A Little Known Herb Paving the Way with Less Caffeine While Boosting Immunity
Coffee is part of the morning ritual. It seems to be the first thing on a coffee drinker’s mind every morning. But do you find the robust concoction gives you the jitters after the second or third cup? Maybe it’s time to think about an alternative beverage. The good news is that you don’t have to give up that coffee just yet. Chicory coffee can boost the energy and alertness with half the caffeine.
Chicory has coincided with mankind for a very long time. It has been cited as one of the first plants in recorded literature and probably will be applauded for all its incredible health benefits for years to come. Not only is chicory praised as a medicinal herb, it has been used in coffee not to mention salads, soups and tonics for thousands of years.
The botanical name for chicory is “cichorium intybus”. The word might have originated from the Egyptian word “ctchorium”. The herb was cultivated originally by the Egyptians as a medicinal plant. Resembling the daisy, the herb has sky blue blossoms by mid summer with sturdy roots grown like a sugar beet. Harvested in autumn, the roots are pulled from the ground, cut into very small pieces, kiln dried, roasted then powdered and packaged.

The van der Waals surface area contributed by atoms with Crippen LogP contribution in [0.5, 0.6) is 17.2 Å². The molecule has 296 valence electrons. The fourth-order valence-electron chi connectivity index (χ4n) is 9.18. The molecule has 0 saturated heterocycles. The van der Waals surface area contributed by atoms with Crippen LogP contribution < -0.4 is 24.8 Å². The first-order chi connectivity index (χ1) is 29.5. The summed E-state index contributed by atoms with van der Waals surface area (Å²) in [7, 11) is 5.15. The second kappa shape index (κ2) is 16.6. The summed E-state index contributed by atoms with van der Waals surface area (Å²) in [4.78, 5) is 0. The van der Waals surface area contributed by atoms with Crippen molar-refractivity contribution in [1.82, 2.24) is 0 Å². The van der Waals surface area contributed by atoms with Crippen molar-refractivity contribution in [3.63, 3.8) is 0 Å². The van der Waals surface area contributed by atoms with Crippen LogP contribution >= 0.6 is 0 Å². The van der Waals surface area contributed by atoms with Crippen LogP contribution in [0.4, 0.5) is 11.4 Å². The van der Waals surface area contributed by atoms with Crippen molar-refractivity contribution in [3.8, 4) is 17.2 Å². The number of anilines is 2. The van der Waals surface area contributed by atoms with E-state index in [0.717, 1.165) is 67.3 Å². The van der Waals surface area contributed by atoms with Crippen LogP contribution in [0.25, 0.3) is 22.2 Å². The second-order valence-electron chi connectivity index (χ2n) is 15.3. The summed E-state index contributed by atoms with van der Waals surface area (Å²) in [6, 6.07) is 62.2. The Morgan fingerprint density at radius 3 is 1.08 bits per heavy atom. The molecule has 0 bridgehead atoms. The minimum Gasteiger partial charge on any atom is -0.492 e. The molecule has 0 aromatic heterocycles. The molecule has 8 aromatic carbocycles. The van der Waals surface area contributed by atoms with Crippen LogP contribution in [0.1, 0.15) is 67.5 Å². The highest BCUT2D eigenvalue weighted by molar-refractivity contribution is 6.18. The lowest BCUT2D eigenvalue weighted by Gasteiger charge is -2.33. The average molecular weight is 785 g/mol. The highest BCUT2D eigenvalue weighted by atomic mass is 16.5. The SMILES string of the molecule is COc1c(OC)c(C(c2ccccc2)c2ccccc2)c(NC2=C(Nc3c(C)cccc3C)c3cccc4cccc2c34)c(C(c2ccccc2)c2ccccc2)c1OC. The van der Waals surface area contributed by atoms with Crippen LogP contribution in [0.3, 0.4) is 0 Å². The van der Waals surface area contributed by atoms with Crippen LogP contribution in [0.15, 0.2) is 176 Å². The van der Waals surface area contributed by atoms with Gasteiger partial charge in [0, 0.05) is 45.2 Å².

The root can be simmered in watered for approximately twenty minutes to make a bitter tonic and is considered an excellent way to boost the immune system. Chicory is indeed bitter and aids in digestion as well as cleansing the body. It encourages beneficial colonic bacteria and has been known to fight diseases like malaria and leukemia. For centuries, Egyptians used it as a blood purifier. It reduces the risk of colon cancer by supressing the survival of tumor cells. It is a mild diuretic, helps with hormonal balance and it discourages the growth of candida. Chicory syrup has been used as a mild laxative for children.
Chicory coffee with milk has been a culinary tradition for several years in the French Quarters of New Orleans, La. This tradition may have started in the fifteenth century in France. French chefs considered it a “contra-stimular”as they referred to the stimulation from the caffeine in the coffee while chicory provided a sedative effect.
To brew a pot of chicory coffee:
Add 2-3 tablespoons to grounded coffee.Put into filter as in making a pot of regular coffee.Add water and push the brew button.When brewed, add milk and sugar to your liking
There have been many uses for this herb and there will continue to be in the future. There are many reasons why we should add chicory to our lives. Its persistent presence should justify how sturdy this herb can be. So, the next time that cup of coffee is calling out your name, add a little chicory. Maybe its boldness and persistence will transpire within the one drinking the brew.